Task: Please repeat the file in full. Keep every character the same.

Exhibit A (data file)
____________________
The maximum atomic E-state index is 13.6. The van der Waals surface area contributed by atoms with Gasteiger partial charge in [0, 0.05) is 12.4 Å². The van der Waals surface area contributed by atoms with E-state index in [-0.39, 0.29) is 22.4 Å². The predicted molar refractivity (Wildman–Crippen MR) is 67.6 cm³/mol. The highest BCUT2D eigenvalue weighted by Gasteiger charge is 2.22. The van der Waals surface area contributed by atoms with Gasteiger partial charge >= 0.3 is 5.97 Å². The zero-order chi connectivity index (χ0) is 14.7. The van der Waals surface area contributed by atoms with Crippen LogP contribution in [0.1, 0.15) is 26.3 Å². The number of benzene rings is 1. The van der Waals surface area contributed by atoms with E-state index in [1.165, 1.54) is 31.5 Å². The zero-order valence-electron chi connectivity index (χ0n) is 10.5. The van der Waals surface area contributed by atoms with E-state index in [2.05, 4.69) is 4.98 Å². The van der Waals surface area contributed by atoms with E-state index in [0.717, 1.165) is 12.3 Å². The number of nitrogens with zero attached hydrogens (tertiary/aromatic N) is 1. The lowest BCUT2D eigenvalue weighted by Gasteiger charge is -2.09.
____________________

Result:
The maximum atomic E-state index is 13.6. The van der Waals surface area contributed by atoms with Gasteiger partial charge in [0, 0.05) is 12.4 Å². The van der Waals surface area contributed by atoms with E-state index in [-0.39, 0.29) is 22.4 Å². The predicted molar refractivity (Wildman–Crippen MR) is 67.6 cm³/mol. The highest BCUT2D eigenvalue weighted by Gasteiger charge is 2.22. The van der Waals surface area contributed by atoms with Gasteiger partial charge >= 0.3 is 5.97 Å². The zero-order chi connectivity index (χ0) is 14.7. The van der Waals surface area contributed by atoms with Crippen LogP contribution in [0.1, 0.15) is 26.3 Å². The number of benzene rings is 1. The van der Waals surface area contributed by atoms with E-state index in [1.165, 1.54) is 31.5 Å². The zero-order valence-electron chi connectivity index (χ0n) is 10.5. The van der Waals surface area contributed by atoms with E-state index in [2.05, 4.69) is 4.98 Å². The van der Waals surface area contributed by atoms with E-state index in [0.717, 1.165) is 12.3 Å². The number of nitrogens with zero attached hydrogens (tertiary/aromatic N) is 1. The lowest BCUT2D eigenvalue weighted by Gasteiger charge is -2.09.